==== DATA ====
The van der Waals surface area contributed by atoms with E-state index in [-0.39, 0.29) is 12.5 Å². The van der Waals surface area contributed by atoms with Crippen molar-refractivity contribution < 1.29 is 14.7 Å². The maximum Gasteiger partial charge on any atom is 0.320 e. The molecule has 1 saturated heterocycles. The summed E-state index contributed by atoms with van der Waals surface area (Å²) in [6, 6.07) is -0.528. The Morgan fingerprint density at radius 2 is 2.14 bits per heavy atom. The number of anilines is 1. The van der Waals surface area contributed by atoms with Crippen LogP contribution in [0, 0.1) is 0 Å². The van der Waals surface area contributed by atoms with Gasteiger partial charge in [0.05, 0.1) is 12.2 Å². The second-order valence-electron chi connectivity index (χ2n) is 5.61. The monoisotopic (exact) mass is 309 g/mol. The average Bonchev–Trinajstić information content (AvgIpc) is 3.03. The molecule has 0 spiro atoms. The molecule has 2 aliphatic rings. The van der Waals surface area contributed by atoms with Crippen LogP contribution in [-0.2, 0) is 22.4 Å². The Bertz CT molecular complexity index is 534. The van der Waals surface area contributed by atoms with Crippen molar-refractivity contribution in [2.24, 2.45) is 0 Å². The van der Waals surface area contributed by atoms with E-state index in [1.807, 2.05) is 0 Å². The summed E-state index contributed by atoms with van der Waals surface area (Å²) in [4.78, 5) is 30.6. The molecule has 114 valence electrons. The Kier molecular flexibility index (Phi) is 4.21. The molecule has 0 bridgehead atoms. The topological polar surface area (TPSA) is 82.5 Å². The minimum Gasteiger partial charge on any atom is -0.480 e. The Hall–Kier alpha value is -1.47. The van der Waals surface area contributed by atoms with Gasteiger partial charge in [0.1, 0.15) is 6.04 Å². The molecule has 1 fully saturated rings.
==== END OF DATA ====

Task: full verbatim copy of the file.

The van der Waals surface area contributed by atoms with E-state index in [-0.39, 0.29) is 12.5 Å². The van der Waals surface area contributed by atoms with Crippen molar-refractivity contribution < 1.29 is 14.7 Å². The maximum Gasteiger partial charge on any atom is 0.320 e. The molecule has 1 saturated heterocycles. The summed E-state index contributed by atoms with van der Waals surface area (Å²) in [6, 6.07) is -0.528. The Morgan fingerprint density at radius 2 is 2.14 bits per heavy atom. The number of anilines is 1. The van der Waals surface area contributed by atoms with Crippen LogP contribution in [0, 0.1) is 0 Å². The van der Waals surface area contributed by atoms with Gasteiger partial charge in [0.05, 0.1) is 12.2 Å². The second-order valence-electron chi connectivity index (χ2n) is 5.61. The monoisotopic (exact) mass is 309 g/mol. The average Bonchev–Trinajstić information content (AvgIpc) is 3.03. The molecule has 0 spiro atoms. The molecule has 2 aliphatic rings. The van der Waals surface area contributed by atoms with Crippen LogP contribution in [-0.2, 0) is 22.4 Å². The Bertz CT molecular complexity index is 534. The van der Waals surface area contributed by atoms with Crippen molar-refractivity contribution in [2.24, 2.45) is 0 Å². The van der Waals surface area contributed by atoms with E-state index in [1.807, 2.05) is 0 Å². The summed E-state index contributed by atoms with van der Waals surface area (Å²) in [4.78, 5) is 30.6. The molecule has 114 valence electrons. The Kier molecular flexibility index (Phi) is 4.21. The molecule has 0 bridgehead atoms. The topological polar surface area (TPSA) is 82.5 Å². The minimum Gasteiger partial charge on any atom is -0.480 e. The Hall–Kier alpha value is -1.47. The van der Waals surface area contributed by atoms with Gasteiger partial charge in [0.1, 0.15) is 6.04 Å². The molecule has 1 fully saturated rings.